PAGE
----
Lumone is the generic name applied to Enteric peptides secreted by the intestinal tract, especially the stomach and duodenal region to stimulate the secretion of gastrointestinal hormones (GI hormones) and Insulin. These are potential luminal factors (traveling the luminal route of intestine) that have clinical significance in connection with diabetes. Two important luminones are Incretin and Apelin.
Incretins are a group of gastrointestinal hormones that cause an increase in the amount of insulin released from the beta cells of the islets of Langerhans after eating, even before blood glucose levels become elevated. They also slow the rate of absorption of nutrients into the blood stream by reducing gastric emptying and may directly reduce food intake. As expected, they also inhibit glucagon release from the alpha cells of the Islets of Langerhans.
The Incretins are hormones that work to increase insulin secretion. The Incretin concept was developed when it was observed that there is substantially more insulin secreted in response to oral glucose versus intravenous glucose. It was hypothesized that glucose in the digestive tract activated a feed forward mechanism that increased insulin secretion, anticipating the rise in blood glucose that would occur following absorption of ingested carbohydrates. There are two main Incretin hormones in humans, GIP (glucose-dependent insulinotropic peptide; also known as gastric inhibitory peptide) and GLP-1(glucagon-like peptide-1). Both hormones are secreted by endocrine cells that are located in the epithelium of the small intestine. The endocrine cell senses an increase in the concentration of a substance in the lumen of the digestive tract (like glucose), and this acts as the trigger for hormone secretion. Incretins are carried through the circulation to their target tissue: the pancreatic beta cells. Incretin stimulation of beta cells causes them to secrete more insulin in response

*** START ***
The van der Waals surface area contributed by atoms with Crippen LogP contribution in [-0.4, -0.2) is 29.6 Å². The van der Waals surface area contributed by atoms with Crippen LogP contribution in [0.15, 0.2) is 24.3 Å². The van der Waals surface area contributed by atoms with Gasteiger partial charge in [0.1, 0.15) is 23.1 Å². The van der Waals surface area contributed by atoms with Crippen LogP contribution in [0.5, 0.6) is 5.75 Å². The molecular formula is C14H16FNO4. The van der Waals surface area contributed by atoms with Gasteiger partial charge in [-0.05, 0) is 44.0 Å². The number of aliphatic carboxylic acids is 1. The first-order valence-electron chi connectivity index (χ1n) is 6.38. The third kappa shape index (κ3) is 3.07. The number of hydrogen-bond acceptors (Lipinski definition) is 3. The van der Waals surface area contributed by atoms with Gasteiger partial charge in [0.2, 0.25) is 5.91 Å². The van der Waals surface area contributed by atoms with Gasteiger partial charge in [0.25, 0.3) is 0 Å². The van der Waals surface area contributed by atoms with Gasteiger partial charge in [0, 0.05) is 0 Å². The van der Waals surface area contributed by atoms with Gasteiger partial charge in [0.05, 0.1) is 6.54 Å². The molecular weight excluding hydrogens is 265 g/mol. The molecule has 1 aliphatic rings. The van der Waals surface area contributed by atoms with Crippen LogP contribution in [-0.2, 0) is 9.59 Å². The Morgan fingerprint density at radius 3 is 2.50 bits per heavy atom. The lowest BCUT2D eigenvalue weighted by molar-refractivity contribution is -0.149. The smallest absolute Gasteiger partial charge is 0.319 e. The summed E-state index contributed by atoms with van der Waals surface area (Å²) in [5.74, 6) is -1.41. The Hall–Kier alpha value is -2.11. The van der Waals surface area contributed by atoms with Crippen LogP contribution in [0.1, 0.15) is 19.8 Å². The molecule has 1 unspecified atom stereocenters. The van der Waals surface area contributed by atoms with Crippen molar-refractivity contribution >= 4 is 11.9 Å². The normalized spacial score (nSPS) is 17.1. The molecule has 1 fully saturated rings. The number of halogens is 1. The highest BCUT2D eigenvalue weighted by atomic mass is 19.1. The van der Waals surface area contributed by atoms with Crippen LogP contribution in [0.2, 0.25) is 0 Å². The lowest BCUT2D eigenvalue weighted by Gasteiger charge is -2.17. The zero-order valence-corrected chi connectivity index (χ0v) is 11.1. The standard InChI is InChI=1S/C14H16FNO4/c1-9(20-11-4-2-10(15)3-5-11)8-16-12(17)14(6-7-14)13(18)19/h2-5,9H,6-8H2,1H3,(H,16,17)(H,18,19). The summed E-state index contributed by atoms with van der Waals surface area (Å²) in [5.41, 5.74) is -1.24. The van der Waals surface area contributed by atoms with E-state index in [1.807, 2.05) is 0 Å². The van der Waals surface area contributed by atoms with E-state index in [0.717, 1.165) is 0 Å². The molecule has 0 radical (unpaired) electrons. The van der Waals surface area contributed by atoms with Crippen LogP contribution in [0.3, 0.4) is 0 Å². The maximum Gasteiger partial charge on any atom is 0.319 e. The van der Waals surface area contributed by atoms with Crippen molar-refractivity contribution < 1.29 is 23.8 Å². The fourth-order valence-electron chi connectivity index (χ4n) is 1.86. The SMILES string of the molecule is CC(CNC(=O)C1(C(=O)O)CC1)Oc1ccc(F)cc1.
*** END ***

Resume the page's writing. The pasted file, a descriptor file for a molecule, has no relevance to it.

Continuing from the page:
Apelin is a potential luminal factor, i.e. a lumone that stimulates CCK secretion. Apelin is not produced by the intestine; however, Apelin may travel by a luminal route from the stomach to the intestine to stimulate CCK release. Apelin is a recently characterized peptide that was isolated from bovine stomach extracts based upon its ability to increase the extracellular acidification rate in Chinese hamster ovary cells transfected with a G protein-linked orphan receptor called the APJ receptor. Apelin is named after APJ endogenous ligand.
Like many other regulatory peptides, pharmacological studies indicate that Apelin has multiple biological activities. Reported actions for Apelin include inhibition of pro-inflammatory cytokine production by mouse spleen cells, chemotactic activity on CHO-A10 cells, and lowering of blood pressure and stimulation of drinking behavior in rats, and Apelin is thought to function as a co-receptor with CD4 in the process of HIV infection. Apelin is produced in several tissues of the body, including the heart, brain, lung, pregnant and lactating breast, and GI tract.
Proxenopsin and Leptin
Other gastric peptides, including, Proxenopsin and Leptin have been shown to be secreted into the gastric lumen where they are either processed by pepsin or travel to the duodenal lumen to stimulate CCK secretion.